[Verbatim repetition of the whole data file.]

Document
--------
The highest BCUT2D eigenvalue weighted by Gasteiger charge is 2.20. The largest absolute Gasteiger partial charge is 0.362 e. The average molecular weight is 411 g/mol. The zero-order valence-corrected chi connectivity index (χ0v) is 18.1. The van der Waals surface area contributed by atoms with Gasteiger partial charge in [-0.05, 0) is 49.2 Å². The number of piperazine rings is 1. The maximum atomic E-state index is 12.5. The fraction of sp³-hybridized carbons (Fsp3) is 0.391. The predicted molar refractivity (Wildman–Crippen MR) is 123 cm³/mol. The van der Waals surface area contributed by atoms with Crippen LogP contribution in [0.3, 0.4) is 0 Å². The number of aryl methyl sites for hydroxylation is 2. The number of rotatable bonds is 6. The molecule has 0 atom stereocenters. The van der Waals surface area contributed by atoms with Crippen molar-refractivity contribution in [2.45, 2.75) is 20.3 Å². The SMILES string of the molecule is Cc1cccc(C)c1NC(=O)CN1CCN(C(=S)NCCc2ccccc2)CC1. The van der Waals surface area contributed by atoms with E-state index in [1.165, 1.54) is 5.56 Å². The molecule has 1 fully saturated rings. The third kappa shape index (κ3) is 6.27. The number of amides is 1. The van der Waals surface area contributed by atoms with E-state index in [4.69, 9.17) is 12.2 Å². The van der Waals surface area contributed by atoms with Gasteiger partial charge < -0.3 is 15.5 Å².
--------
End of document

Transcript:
The highest BCUT2D eigenvalue weighted by Gasteiger charge is 2.20. The largest absolute Gasteiger partial charge is 0.362 e. The average molecular weight is 411 g/mol. The zero-order valence-corrected chi connectivity index (χ0v) is 18.1. The van der Waals surface area contributed by atoms with Gasteiger partial charge in [-0.05, 0) is 49.2 Å². The number of piperazine rings is 1. The maximum atomic E-state index is 12.5. The fraction of sp³-hybridized carbons (Fsp3) is 0.391. The predicted molar refractivity (Wildman–Crippen MR) is 123 cm³/mol. The van der Waals surface area contributed by atoms with Crippen LogP contribution in [0.3, 0.4) is 0 Å². The number of aryl methyl sites for hydroxylation is 2. The number of rotatable bonds is 6. The molecule has 0 atom stereocenters. The van der Waals surface area contributed by atoms with Crippen molar-refractivity contribution in [2.45, 2.75) is 20.3 Å². The SMILES string of the molecule is Cc1cccc(C)c1NC(=O)CN1CCN(C(=S)NCCc2ccccc2)CC1. The van der Waals surface area contributed by atoms with E-state index in [1.165, 1.54) is 5.56 Å². The molecule has 1 fully saturated rings. The third kappa shape index (κ3) is 6.27. The number of amides is 1. The van der Waals surface area contributed by atoms with E-state index in [4.69, 9.17) is 12.2 Å². The van der Waals surface area contributed by atoms with Gasteiger partial charge < -0.3 is 15.5 Å².